We rushed to open the 0.x branch to invite contribution, because Dries announced XB at DrupalCon. This wrongly gave the impression that there was a very detailed plan, with a precise architecture in mind. That is not the case, and mea culpa for giving that impression. That branch was simply the combination of different PoCs merged together.

It’s during this time that I made my biggest mistake yet: because the request for estimating this was coming from within Acquia, I assumed this was intended to be built by a team of Acquians. Because … why else create estimates?! If it’s built by a mix of paid full-time, paid part-time and volunteer community members, there’s little point in estimating, right?!
Well, I was wrong: turns out the intent was to get a sense of how feasible it was to achieve in roughly which timeline. But I and my fellow team members were so deep into this enormous estimation exercise based on very high-level requirements that thinking about capturing this information in a more shareable form was a thought that simply did not occur…

  • its name (issue: #3455036)
  • the whole “opting in” principle (issue comment: #3444424-7
  • what it does exactly (issue: #3446083)
  • whether it should handle only exposing SDCs 1:1 in XB, or whether it should also handle other component types (issue: #3454519)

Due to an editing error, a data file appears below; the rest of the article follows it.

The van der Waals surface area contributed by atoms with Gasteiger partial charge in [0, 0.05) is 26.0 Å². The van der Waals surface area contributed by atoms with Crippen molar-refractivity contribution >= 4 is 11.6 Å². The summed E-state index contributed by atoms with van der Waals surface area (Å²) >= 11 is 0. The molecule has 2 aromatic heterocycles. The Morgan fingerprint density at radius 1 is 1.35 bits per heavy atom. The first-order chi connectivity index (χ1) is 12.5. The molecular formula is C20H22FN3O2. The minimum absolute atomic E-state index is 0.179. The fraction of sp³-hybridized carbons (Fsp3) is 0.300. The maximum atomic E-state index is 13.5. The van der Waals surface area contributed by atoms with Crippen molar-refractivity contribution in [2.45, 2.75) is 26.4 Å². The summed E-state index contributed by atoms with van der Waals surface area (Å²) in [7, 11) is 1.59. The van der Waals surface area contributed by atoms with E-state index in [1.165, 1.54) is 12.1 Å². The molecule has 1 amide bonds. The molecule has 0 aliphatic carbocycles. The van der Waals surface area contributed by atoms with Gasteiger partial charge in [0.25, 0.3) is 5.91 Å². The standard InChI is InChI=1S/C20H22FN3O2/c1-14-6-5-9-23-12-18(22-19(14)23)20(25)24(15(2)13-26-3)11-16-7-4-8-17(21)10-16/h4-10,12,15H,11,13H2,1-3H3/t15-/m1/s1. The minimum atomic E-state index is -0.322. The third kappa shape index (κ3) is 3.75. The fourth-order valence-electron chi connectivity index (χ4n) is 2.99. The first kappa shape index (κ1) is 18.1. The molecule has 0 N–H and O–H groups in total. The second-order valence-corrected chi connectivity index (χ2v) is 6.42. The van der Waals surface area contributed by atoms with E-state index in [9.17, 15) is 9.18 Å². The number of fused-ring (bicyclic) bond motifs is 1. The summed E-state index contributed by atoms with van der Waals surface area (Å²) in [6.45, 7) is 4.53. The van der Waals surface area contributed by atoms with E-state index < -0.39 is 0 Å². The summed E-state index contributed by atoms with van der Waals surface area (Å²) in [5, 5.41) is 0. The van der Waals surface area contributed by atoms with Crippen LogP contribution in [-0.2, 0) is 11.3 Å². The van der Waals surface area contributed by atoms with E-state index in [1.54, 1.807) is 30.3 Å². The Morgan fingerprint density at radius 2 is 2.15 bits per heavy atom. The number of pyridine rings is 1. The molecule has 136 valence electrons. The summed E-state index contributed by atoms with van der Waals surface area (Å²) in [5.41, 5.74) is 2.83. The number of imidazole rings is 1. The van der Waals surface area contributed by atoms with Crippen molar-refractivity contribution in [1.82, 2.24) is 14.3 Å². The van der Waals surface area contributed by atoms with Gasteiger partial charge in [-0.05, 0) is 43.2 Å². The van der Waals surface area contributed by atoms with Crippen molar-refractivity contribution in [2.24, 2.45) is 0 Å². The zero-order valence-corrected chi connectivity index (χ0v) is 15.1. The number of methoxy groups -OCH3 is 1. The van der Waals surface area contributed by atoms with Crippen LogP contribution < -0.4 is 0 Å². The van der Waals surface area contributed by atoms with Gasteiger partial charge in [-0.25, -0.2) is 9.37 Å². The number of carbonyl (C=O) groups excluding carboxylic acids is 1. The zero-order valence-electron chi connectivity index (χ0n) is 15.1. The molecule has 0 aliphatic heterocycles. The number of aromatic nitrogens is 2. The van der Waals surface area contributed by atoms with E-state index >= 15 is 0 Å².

How did we get here?

For the next ~4 weeks, we built PoCs for the requirements where our estimates had either the highest variance or the highest number, to both narrow and reduce the estimates. That’s where all the branches on the experience_builder project come from! For example:

But literally everything about this config entity is subject to change:

We also got two eslint CI jobs running now (#3450307): one for the typical Drupal stuff, one for the XB UI (which is written in TypeScript) and reduced the overhead of PHPStan Level 8 (again thanks to Lee, in #3454501) … and a bunch more low-level things that were improved.

The UI gained panning support (#3452623), which really makes it feel like it’s coming alive:

  1. building on top of one of the page building solutions that already exist in the Drupal ecosystem
  2. partnering with one of the existing page building systems, if they were willing to relicense under GPL-2+ and we’d be able to fit them onto Drupal’s data modeling strengths
  3. building something new (but reusing the parts in the Drupal ecosystem that we can build on top of, such as SDC, field types for data modeling, etc.)

After the ~8 chaotic weeks above, it was DrupalCon (Dries also wrote about this, just before DrupalCon, based on the above work!), and then … it was week 1.

Which brings me to the main subject for this week: I have a theory that explains the chaos that I think now many of you see.

In that first week, we took a handful of branches that seemed to contain the pieces most sensible to start iterating on an actual implementation, threw that into a witch pot, and called that 0.x!

So, how are we going to improve things?

Week 1 = witch pot

… you can also try an imperfect/limited version of the current UI on the statically hosted demo UI thanks to #3450311 by Lee “larowlan”.